The huge advantage of bandpowers is that they represent the natural meeting
ground of theory and experiment. The above two sections outline some of the
steps involved in extracting them from the observations. Once they are extracted,
any theory can be compared with the observations without knowledge of experimental
details. The simplest way to estimate the cosmological
parameters in a set is to approximate the likelihood as
and evaluate it at many points in parameter space (the bandpowers depend on the cosmological parameters). Since the number of cosmological parameters in the working model is this represents a final radical compression of information in the original timestream which recall has up to data points.
In the approximation that the band power covariance is independent of the parameters , maximizing the likelihood is the same as minimizing . This has been done by dozens of groups over the last few years especially since the release of CMBFAST [Seljak & Zaldarriaga, 1996], which allows fast computation of theoretical spectra. Even after all the compression summarized in Figure 5, these analyses are still computationally cumbersome due to the large numbers of parameters varied. Various methods of speeding up spectra computation have been proposed [Tegmark & Zaldarriaga, 2000], based on the understanding of the physics of peaks outlined in §3, and Monte Carlo explorations of the likelihood function [Christensen et al, 2001].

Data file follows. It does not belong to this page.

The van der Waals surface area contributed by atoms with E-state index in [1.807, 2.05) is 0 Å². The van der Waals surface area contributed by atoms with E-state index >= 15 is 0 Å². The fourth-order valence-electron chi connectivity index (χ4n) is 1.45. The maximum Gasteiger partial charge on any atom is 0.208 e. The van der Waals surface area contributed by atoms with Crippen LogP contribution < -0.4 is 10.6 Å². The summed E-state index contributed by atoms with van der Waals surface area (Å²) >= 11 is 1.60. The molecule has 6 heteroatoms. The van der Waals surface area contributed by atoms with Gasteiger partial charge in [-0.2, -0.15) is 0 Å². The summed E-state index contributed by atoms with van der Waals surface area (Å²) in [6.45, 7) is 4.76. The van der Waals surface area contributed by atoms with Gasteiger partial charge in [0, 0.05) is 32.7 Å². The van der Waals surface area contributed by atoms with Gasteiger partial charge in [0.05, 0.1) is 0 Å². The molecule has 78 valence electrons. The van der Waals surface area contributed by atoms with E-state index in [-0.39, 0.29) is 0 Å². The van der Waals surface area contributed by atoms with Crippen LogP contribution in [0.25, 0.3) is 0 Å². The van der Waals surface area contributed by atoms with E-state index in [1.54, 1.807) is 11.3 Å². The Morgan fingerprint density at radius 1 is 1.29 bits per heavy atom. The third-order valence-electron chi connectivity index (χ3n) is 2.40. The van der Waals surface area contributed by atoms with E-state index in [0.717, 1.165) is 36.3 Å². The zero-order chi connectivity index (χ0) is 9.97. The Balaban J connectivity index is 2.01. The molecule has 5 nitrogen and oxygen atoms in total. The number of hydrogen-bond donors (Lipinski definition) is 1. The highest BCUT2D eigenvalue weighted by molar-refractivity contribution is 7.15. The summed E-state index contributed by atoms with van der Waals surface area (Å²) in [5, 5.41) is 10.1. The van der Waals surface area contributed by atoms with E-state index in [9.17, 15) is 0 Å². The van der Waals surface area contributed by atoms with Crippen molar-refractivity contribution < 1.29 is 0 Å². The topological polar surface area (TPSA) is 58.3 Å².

Again the inverse Fisher matrix gives a quick and dirty estimate of the
errors. Here the analogue of
Equation (29) for the cosmological parameters becomes
In fact, this estimate has been widely used to forecast the optimal errors on cosmological parameters given a proposed experiment and a band covariance matrix which includes diagonal sample and instrumental noise variance. The reader should be aware that no experiment to date has even come close to achieving the precision implied by such a forecast!
As we enter the age of precision cosmology, a number of caveats will become increasingly important. No theoretical spectra are truly flat in a given band, so the question of how to weight a theoretical spectrum to obtain can be important. In principle, one must convolve the theoretical spectra with window functions [Knox, 1999] distinct from those in Equation (30) to produce . Among recent experiments, DASI [Pryke et al, 2001] among others have provided these functions. Another complication arises since the true likelihood function for is not Gaussian, i.e. not of the form in Equation (35). The true distribution is skewed: the cosmic variance of Equation (4) leads to larger errors for an upward fluctuation than for a downward fluctuation. The true distribution is closer to log-normal [Bond et al, 2000], and several groups have already accounted for this in their parameter extractions.